Tuesday, July 4, 2017

Seeing the Declaration of Independence as a Mission Statement

It is Independence Day, our great national holiday. The Fourth of July is supposed to be the day we set aside every year to celebrate the foundation of our great republic, trumpet our experiment in self-government, and come together as a people to remember the values upon which this country is founded. Though John Adams got the date wrong (he expected the holiday to be July 2, when the Continental Congress approved the resolution for independence), the "Atlas of Independence" was right on the money when he said:

I am apt to believe that it will be celebrated by succeeding generations as the great anniversary festival. It ought to be commemorated as the day of deliverance by solemn acts of devotion to God Almighty; it ought to be solemnized with pomp and parade, with shows, games, sports, guns, bells, bonfires and illuminations from one end of this continent to the other, from this time forward, forevermore.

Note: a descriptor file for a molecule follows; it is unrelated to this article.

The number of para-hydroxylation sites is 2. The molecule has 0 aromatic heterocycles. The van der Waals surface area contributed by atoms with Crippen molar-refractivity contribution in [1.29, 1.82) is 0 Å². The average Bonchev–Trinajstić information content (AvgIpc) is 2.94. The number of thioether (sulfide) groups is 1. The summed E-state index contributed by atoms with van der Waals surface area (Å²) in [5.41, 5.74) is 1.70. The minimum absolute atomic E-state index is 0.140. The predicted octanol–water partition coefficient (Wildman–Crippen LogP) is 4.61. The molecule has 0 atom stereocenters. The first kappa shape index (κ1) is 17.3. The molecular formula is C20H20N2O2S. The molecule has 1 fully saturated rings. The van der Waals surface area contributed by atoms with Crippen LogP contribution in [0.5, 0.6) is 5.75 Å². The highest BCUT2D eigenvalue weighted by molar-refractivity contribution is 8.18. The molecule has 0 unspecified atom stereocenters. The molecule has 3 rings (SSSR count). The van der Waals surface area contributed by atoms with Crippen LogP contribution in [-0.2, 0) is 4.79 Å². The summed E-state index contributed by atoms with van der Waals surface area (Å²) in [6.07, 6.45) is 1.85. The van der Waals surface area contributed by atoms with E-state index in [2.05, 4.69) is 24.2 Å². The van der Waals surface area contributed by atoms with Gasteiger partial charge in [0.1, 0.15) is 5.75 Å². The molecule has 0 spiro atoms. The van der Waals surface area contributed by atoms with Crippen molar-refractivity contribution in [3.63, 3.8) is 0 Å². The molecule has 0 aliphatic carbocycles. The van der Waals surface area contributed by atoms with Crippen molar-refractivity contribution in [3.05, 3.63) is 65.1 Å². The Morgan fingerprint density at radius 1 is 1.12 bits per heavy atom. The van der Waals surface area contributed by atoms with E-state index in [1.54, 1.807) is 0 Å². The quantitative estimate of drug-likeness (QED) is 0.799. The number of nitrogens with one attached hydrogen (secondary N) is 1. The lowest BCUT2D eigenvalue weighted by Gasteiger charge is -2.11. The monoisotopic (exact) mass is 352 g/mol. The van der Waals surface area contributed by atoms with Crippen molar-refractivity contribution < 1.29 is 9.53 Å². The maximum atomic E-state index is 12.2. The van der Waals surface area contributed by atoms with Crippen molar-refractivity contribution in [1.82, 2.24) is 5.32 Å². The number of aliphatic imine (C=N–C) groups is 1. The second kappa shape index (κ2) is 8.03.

And Thomas Jefferson, who wrote the glorious document signed on this day two hundred and forty-one years ago, had these words to say about the Fourth of July, in one of the last letters he ever wrote.

[M]ay it be to the world, what I believe it will be, (to some parts sooner, to others later, but finally to all,) the Signal of arousing men to burst the chains, under which monkish ignorance and superstition had persuaded them to bind themselves, and to assume the blessings & security of self-government. that form which we have substituted, restores the free right to the unbounded exercise of reason and freedom of opinion. all eyes are opened, or opening, to the rights of man. the general spread of the light of science has already laid open to every view. the palpable truth, that the mass of mankind has not been born with saddles on their backs, nor a favored few booted and spurred, ready to ride them legitimately, by the grace of god. these are grounds of hope for others. for ourselves, let the annual return of this day forever refresh our recollections of these rights, and an undiminished devotion to them.